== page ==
The bi-polar scanning proposed by Rahmat-Samii et al. in [1, 2] is particularly attractive for its mechanical characteristics. The antenna under test (AUT) rotates axially, whereas the probe is attached to the end of an arm which rotates around an axis parallel to the AUT one. This allows the collection of the NF data on a grid of concentric rings and radial arcs. Such a scanning maintains all the advantages of the plane-polar one while providing a compact, simple and cost-effective mem. In fact, only rotational motions are required and this is convenient since rotating tables are more accurate than linear positioners. Moreover, being the arm fixed at one point and the probe attached at its end, the bending is constant and this allows one to hold the planarity. An efficient probe compensated NF–FF transformation with bi-polar scanning requiring a minimum number of NF data has been developed in  by applying the nonredundant sampling representations of electromagnetic (EM) fields [4, 5] to the voltage measured by the scanning probe and assuming the AUT as enclosed in an oblate ellipsoid. Thus, the plane-rectangular data needed by the classical NF–FF transformation  can be efficiently recovered from the nonredundant bi-polar samples by means of an optimal sampling interpolation algorithm. It is so possible to significantly reduce the number of required NF data and related measurement time without losing the efficiency of the previous approaches [1, 2]. Goal of this work is just the experimental validation of the nonredundant NF–FF transformation with bi-polar scanning , which will be carried out at the Antenna Characterization Lab of the University of Salerno.  L.I. Williams, Y. Rahmat-Samii, and R.G. Yaccarino, “The bi-polar planar near-field measurement technique, Part I: implementation and measurement comparisons,” IEEE Trans. Antennas Prop., vol. 42, pp. 184-195, Feb. 1994.  R.G. Yaccarino, Y. Rahmat-Samii, and L.I. Williams, “The bi-polar near-field measurement technique, Part II: NF to FF transformation and holographic methods,” IEEE Trans. Antennas Prop., vol. 42, pp. 196-204, Feb. 1994.  F. D’Agostino, C. Gennarelli, G. Riccio, and C. Savarese, “Data reduction in the NF-FF transformation with bi-polar scanning,” Microw. Optic. Technol. Lett., vol. 36, pp. 32-36, Jan. 2003.  O.M. Bucci, C. Gennarelli, and C. Savarese, “Representation of electromagnetic fields over arbitrary surfaces by a finite and nonredundant number of samples,” IEEE Trans. Antennas Prop., vol. 46, pp. 351-359, March 1998.  O.M. Bucci and C. Gennarelli, “Application of nonredundant sampling representations of electromagnetic fields to NF-FF transformation techniques,” Int. Jour. Antennas Prop., vol. 2012, ID 319856, 14 pages.  E.B. Joy, W.M. Leach, G.P. Rodrigue, and D.T. Paris, “Applications of probe-compensated near-field measurements,” IEEE Trans. Antennas Prop., vol. AP-26, pp. 379-389, May 1978.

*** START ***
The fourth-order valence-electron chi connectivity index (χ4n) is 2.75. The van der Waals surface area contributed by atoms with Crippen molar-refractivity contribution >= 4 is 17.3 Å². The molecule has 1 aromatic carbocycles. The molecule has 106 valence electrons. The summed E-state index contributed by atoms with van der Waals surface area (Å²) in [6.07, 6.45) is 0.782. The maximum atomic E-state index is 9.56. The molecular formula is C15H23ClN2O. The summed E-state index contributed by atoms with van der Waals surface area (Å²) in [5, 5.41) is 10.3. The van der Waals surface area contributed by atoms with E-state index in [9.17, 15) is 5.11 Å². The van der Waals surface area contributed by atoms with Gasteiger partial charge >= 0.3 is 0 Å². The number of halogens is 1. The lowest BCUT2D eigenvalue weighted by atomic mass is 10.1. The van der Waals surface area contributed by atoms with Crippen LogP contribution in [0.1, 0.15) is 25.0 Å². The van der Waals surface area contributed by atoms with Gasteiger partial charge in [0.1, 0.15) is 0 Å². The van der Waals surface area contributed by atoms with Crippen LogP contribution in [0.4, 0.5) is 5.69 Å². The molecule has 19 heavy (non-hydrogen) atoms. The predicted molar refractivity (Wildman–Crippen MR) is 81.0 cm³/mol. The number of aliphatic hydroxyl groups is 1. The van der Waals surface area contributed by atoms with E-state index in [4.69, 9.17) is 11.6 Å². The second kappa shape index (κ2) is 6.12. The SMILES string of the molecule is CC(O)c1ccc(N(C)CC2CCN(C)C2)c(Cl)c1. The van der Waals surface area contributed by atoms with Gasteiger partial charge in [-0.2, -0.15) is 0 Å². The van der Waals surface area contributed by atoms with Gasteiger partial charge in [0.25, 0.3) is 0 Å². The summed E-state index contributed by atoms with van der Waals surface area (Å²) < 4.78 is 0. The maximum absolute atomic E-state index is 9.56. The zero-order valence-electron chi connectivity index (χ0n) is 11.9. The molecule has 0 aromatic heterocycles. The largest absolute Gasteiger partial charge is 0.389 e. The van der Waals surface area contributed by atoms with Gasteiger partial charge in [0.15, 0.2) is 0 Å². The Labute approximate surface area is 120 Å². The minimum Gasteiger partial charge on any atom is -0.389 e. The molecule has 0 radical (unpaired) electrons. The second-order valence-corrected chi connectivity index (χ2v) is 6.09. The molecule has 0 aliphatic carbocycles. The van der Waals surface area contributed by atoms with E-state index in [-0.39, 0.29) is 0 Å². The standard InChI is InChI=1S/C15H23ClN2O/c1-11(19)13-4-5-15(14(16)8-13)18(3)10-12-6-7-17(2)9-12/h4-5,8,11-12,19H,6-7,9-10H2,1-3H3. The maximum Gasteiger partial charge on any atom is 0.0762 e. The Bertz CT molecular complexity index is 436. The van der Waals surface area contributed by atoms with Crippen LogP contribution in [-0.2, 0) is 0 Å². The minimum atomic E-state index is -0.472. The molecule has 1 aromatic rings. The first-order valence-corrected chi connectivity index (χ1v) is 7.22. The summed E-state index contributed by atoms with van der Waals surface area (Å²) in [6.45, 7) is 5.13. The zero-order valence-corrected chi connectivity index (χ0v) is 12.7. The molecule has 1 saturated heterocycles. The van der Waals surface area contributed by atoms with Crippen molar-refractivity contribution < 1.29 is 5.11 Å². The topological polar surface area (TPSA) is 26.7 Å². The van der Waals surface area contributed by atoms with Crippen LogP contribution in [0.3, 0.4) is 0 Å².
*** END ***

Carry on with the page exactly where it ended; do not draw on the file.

BIANCHA: A spherical indoor facility for bistatic electromagnetic tests
BIANCHA (BIstatic ANechoic CHAmber) is a singular facility located at the premises of the National Institute for Aerospace Technology (INTA), Spain, and was devised to perform a wide variety of electromagnetic tests and to research into innovative measurement techniques that may need high positioning accuracy. With this facility, both monostatic and bistatic tests can be performed, providing capability for a variety of electromagnetic measurements, such as the electromagnetic characterization of a material, the extraction of the bistatic radar cross section (RCS) of a target, near-field antenna measurements or material absorption measurements by replicating the NRL arch system. BIANCHA consists of two elevated scanning arms holding two antenna probes. While one scanning arm sweeps from one horizon to the other, the second scanning arm is mounted on the azimuth turntable. As a result, BIANCHA provides capability to perform measurements at any combination of angles, establishing a bistatic, spherical field scanner. In this regard, it is worth noting that in the last years, a renewed interest has arisen in bistatic radar. Some of the main reasons behind this renaissance are the recent advances in passive radar systems added to the advantages that bistatic radar can offer to detect stealth platforms. On the other hand, with the aim of developing new aeronautic materials with desired specifications, research on the electromagnetic properties of materials have also attracted much attention, demanding engineers and scientists to assess how these materials may affect the radar response of a target. Consequently, this paper introduces BIANCHA and demonstrates its applicability for these purposes by presenting results of different tests for different applications: a bistatic scattering analysis of scaled aircraft targets and the extraction of the electromagnetic properties of composite materials utilized in an actual aeronautical platform.
Efficient Full-Wave Algorithms for Monostatic RCS of Electrically Large Structures